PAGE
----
WASHINGTON, DC – Iranian-Americans transformed the grassy field in front of the reflecting pool on the west side of the U.S. Capitol this weekend into a stunning exhibit featuring the photographs of thousands of those, including teenagers, among the 120,000 who the Iranian regime has slaughtered since it took power in 1979.
More specifically, the sea of black and white photographs of the dead commemorated the 1988 massacre of 30,000 political prisoners and the 2019 killings of more than 1,500 in a student uprising against the dictatorship.
The solemn event, put on by the Organization of Iranian-American Communities, is part of a huge Iranian diaspora headquartered in Albania with supporters of The People’s Mojahedin Organization of Iran (PMOI), also known as Mujahedin-e-Khalgh (MEK), spread around the world, including the U.S.
The MEK and its affiliated National Council of Resistance of Iran (NCRI) constitute the most prominent dissident organization in Iran.
— Organization of Iranian American Communities-OIAC (@OrgIAC) September 4, 2020
Breitbart News spoke to survivors who took part in the program, including Roya Johnson, who was arrested when she was 14 for political activism and spent more than two years in prison.
“This is very emotional for me,” Johnson said, her voice cracking when asked what her experience was like behind bars.
She said she and other prisoners were “beaten with cables” until they fainted from the pain. She said prisoners were forced to watch the torture of fellow prisoners. Her father raised almost $3 million to gain her release and the family fled to Pakistan, and then to the U.S., where she resides today.
“Holding [the regime] accountable” for its horrific crimes is what Johnson said she is fighting for because they continue today.
“What is really urgent is the safety of political prisoners,” Johnson said.
Our daylong event concluded at dusk with the lighting of thousands of photos of those fallen for freedom in #Iran. @USUN@USAmbUN@antonioguterres#1988Massacre#NoImpunity4Mullhas #FreeIran2020 pic.twitter.com/mewKcwVzG9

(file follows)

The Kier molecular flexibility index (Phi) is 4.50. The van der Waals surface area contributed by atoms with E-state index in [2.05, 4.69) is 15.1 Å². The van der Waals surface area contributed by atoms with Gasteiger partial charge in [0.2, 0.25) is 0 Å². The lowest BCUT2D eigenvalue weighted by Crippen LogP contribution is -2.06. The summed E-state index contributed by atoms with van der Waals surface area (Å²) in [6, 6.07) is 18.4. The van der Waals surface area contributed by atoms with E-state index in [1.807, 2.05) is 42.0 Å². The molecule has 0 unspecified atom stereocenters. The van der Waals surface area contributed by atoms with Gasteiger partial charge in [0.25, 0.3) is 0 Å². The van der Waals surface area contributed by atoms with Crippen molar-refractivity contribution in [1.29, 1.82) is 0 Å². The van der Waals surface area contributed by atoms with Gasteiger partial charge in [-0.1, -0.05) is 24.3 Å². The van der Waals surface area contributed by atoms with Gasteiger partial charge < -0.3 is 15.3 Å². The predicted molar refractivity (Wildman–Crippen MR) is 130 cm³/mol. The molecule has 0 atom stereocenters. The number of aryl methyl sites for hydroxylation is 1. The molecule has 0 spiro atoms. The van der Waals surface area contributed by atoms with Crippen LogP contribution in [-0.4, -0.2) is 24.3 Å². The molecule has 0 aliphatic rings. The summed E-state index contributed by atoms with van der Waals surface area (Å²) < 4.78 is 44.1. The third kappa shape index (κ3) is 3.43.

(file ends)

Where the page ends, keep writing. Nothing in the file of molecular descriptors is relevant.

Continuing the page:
— Organization of Iranian American Communities-OIAC (@OrgIAC) September 5, 2020
A fact sheet about the regime’s human rights crimes and abuses said many of the people responsible for the mass murders are still in power in Iran, including Judiciary Chief Ebrahim Raisi.
Glenn Allen Torshizi told Breitbart News that while his elderly mother is still alive in Iran, he lost three brothers.
“I am the only survivor of four brothers,” Torshizi said.
“My younger brother Behrooz was very gifted and talented,” Torshizi said in a speech he gave at the event. “He was a supporter of the MEK when he was studying in college. In 1981, one day, he left home and we never saw him again.”
The family later learned that he had been executed.
“The news was a shock to our family,” Torshizi said. “My father reached out to the inspector general’s office. The cleric told my father, ‘Your son had a camera and was taking pictures of a MEK demonstration.’”
“These criminals are still in charge, the same people who killed my brother,” Torshizi said. “They sentenced him to death without access to a lawyer. They tortured him for 17 days, killed him, and buried him in the Behesht-e Zahra Cemetery without telling my family.”
Members of Congress from both sides of the aisle addressed the crowd virtually.
“My thoughts and prayers are with those who knew people or had relatives killed in the 1988 massacre,” Rep. Debbie Lesko (R-AZ) said. “I am a co-sponsor of the House resolution that condemns the regime and calls for a non-nuclear Iran. I appreciate what you’re doing and stand with you to support your mission.”
“I join you to condemn the 1988 massacre,” Rep. Angie Craig (D-MN) said. “I join the thousands who raise their voices to call justice for the victims. We both have a history of disavowing the terrorism of the regime against the people of Iran. I will continue to support you.”
Despite the somber tone of the event, Ramesh Sepehrrad, an OIAC advisory board member, said it is also hopeful.
“We didn’t gather here in sorrow,” Sepehrrad said. “In fact, we gather here inspired by what people have done and the ultimate sacrifice they have made. “The journey to a free Iran has been long but it is an absolute destination that we will get to.”
Roya Johnson summed up the purpose of the event to Breitbart News: “[The] ultimate goal, of course, is freedom.”
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